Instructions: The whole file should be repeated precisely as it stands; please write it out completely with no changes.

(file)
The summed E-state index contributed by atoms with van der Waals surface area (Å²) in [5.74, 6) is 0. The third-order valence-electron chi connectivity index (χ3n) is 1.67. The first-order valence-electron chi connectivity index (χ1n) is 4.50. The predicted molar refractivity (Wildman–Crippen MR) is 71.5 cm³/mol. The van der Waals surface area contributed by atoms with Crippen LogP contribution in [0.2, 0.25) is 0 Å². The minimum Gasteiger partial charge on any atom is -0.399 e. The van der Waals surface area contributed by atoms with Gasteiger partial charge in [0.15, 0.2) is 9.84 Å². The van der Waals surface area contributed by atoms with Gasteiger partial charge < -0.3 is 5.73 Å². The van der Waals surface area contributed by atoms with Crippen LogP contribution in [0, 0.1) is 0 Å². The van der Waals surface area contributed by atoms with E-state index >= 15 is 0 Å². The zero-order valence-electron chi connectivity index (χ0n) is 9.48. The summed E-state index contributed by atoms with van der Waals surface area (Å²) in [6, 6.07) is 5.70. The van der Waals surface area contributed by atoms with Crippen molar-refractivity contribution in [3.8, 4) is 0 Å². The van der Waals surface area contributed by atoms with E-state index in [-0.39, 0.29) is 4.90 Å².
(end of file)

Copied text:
The summed E-state index contributed by atoms with van der Waals surface area (Å²) in [5.74, 6) is 0. The third-order valence-electron chi connectivity index (χ3n) is 1.67. The first-order valence-electron chi connectivity index (χ1n) is 4.50. The predicted molar refractivity (Wildman–Crippen MR) is 71.5 cm³/mol. The van der Waals surface area contributed by atoms with Crippen LogP contribution in [0.2, 0.25) is 0 Å². The minimum Gasteiger partial charge on any atom is -0.399 e. The van der Waals surface area contributed by atoms with Gasteiger partial charge in [0.15, 0.2) is 9.84 Å². The van der Waals surface area contributed by atoms with Gasteiger partial charge < -0.3 is 5.73 Å². The van der Waals surface area contributed by atoms with Crippen LogP contribution in [0, 0.1) is 0 Å². The van der Waals surface area contributed by atoms with E-state index >= 15 is 0 Å². The zero-order valence-electron chi connectivity index (χ0n) is 9.48. The summed E-state index contributed by atoms with van der Waals surface area (Å²) in [6, 6.07) is 5.70. The van der Waals surface area contributed by atoms with Crippen molar-refractivity contribution in [3.8, 4) is 0 Å². The van der Waals surface area contributed by atoms with E-state index in [-0.39, 0.29) is 4.90 Å².